Title: Component Development for Nuclear Hybrid Energy Systems
Authors: Scott Greenwood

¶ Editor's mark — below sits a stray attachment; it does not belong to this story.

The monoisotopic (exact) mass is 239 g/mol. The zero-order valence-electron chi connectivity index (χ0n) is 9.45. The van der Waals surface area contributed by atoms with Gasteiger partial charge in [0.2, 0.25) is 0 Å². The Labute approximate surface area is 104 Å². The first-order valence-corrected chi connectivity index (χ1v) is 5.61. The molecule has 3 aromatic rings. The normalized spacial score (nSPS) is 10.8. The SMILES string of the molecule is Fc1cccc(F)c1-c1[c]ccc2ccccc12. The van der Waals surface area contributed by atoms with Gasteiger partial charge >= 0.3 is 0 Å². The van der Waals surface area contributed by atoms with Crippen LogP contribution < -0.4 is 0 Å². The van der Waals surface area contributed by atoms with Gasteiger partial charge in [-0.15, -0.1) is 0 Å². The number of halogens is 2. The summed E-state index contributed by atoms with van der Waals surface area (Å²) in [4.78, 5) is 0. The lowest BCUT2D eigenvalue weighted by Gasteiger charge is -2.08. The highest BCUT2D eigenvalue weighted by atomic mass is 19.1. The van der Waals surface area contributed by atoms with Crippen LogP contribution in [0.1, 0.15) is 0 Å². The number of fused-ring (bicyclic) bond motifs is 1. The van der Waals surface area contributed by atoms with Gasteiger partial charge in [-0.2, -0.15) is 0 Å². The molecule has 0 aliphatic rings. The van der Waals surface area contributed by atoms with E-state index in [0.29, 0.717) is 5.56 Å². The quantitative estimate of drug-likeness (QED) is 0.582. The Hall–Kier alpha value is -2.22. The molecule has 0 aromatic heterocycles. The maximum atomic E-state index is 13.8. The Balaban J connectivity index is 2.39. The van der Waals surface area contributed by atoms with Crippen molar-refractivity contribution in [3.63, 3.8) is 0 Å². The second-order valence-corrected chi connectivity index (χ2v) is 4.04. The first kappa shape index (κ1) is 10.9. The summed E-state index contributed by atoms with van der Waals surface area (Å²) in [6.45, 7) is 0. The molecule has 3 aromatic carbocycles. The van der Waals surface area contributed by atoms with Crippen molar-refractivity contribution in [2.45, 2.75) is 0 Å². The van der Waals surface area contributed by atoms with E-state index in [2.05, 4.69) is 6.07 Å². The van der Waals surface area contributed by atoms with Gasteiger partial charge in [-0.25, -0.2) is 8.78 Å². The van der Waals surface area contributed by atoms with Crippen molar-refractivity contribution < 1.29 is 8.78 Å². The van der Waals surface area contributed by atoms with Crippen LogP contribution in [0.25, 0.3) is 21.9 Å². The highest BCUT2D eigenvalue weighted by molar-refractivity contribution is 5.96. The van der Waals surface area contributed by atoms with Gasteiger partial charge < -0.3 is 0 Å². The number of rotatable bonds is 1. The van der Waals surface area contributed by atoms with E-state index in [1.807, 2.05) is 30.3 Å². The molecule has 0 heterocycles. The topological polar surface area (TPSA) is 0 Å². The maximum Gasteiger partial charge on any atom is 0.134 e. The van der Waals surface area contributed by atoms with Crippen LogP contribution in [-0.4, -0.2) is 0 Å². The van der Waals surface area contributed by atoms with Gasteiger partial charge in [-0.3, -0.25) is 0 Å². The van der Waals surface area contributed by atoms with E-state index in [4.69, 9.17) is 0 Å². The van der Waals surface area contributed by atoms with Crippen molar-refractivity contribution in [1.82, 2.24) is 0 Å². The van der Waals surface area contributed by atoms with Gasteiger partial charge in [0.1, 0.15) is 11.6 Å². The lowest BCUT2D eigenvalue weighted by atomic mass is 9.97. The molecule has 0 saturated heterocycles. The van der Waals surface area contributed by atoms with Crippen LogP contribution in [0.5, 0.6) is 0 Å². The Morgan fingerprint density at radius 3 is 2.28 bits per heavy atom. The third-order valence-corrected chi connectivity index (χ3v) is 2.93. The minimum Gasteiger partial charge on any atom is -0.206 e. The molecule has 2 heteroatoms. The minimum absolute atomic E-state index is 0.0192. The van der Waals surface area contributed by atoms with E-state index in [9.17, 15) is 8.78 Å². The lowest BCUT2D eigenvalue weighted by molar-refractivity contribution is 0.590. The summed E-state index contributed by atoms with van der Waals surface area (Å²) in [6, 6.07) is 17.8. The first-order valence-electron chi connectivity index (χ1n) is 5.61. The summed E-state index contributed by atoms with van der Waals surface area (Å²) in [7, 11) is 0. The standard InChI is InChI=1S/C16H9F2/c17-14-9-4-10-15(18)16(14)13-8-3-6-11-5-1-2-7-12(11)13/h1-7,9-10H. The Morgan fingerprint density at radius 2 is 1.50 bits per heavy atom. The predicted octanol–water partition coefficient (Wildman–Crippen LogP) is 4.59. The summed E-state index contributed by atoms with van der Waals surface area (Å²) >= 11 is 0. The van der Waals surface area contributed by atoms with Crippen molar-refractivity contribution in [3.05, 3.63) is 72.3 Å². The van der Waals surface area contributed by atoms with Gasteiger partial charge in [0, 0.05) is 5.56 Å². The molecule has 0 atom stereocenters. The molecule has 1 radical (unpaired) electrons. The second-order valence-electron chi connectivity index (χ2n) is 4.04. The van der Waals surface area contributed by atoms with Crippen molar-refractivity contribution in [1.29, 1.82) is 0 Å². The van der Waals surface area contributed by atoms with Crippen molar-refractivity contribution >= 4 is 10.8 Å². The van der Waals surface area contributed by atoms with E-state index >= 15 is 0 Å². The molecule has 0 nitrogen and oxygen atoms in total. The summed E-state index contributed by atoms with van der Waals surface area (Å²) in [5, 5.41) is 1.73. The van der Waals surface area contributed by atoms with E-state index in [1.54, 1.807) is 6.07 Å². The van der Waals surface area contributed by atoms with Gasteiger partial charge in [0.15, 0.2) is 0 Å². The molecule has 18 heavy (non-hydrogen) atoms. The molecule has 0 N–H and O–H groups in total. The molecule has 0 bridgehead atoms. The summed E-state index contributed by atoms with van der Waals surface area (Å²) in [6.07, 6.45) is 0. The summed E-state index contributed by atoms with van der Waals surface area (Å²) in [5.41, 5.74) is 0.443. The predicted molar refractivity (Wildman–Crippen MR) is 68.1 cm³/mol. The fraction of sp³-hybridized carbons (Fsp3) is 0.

Abstract:A Nuclear Hybrid Energy System (NHES) uses a nuclear reactor as the basic power generation unit. The power generated is then used by multiple customers as either thermal power, electrical power, or both. The definition and architecture of an NHES can be adapted based on the needs and opportunities of a given local market. For example, locations in need of potable water may be best served by coupling a desalination plant to the NHES. Similarly, a location near an oil refinery may have a need for emission-free hydrogen production. Using the flexible, multi-domain capabilities of Modelica, Argonne National Laboratory, Idaho National Laboratory (INL), and Oak Ridge National Laboratory (ORNL) are investigating the dynamics (e.g., thermal hydraulics and electrical generation/consumption) and cost of such a hybrid system. This paper examines ongoing NHES work including the modeling organizational layout, highlighting a few subsystems, describing some of the component development and providing results from a study of multi-dimensional conduction model development.
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